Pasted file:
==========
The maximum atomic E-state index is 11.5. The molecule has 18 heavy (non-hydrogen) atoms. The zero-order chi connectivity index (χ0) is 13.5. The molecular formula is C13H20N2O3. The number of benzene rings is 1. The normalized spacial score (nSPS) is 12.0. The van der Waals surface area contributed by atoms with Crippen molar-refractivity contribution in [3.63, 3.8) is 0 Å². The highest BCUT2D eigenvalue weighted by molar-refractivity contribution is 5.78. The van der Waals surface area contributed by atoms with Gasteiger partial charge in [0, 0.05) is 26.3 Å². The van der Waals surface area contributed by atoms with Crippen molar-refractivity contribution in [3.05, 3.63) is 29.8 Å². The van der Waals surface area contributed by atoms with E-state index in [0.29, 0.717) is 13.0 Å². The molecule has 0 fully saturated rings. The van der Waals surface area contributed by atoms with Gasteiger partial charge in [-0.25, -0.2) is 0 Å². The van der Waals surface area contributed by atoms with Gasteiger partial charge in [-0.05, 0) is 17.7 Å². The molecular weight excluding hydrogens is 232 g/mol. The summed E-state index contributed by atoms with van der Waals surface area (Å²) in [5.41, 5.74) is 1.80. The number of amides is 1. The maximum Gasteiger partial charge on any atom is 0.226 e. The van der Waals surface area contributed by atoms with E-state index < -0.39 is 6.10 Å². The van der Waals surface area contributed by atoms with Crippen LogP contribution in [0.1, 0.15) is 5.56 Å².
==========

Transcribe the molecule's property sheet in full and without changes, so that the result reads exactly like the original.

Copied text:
The maximum atomic E-state index is 11.5. The molecule has 18 heavy (non-hydrogen) atoms. The zero-order chi connectivity index (χ0) is 13.5. The molecular formula is C13H20N2O3. The number of benzene rings is 1. The normalized spacial score (nSPS) is 12.0. The van der Waals surface area contributed by atoms with Crippen molar-refractivity contribution in [3.63, 3.8) is 0 Å². The highest BCUT2D eigenvalue weighted by molar-refractivity contribution is 5.78. The van der Waals surface area contributed by atoms with Gasteiger partial charge in [0, 0.05) is 26.3 Å². The van der Waals surface area contributed by atoms with Crippen molar-refractivity contribution in [3.05, 3.63) is 29.8 Å². The van der Waals surface area contributed by atoms with E-state index in [0.29, 0.717) is 13.0 Å². The molecule has 0 fully saturated rings. The van der Waals surface area contributed by atoms with Gasteiger partial charge in [-0.25, -0.2) is 0 Å². The van der Waals surface area contributed by atoms with Gasteiger partial charge in [-0.05, 0) is 17.7 Å². The molecular weight excluding hydrogens is 232 g/mol. The summed E-state index contributed by atoms with van der Waals surface area (Å²) in [5.41, 5.74) is 1.80. The number of amides is 1. The maximum Gasteiger partial charge on any atom is 0.226 e. The van der Waals surface area contributed by atoms with E-state index < -0.39 is 6.10 Å². The van der Waals surface area contributed by atoms with Crippen LogP contribution in [0.1, 0.15) is 5.56 Å².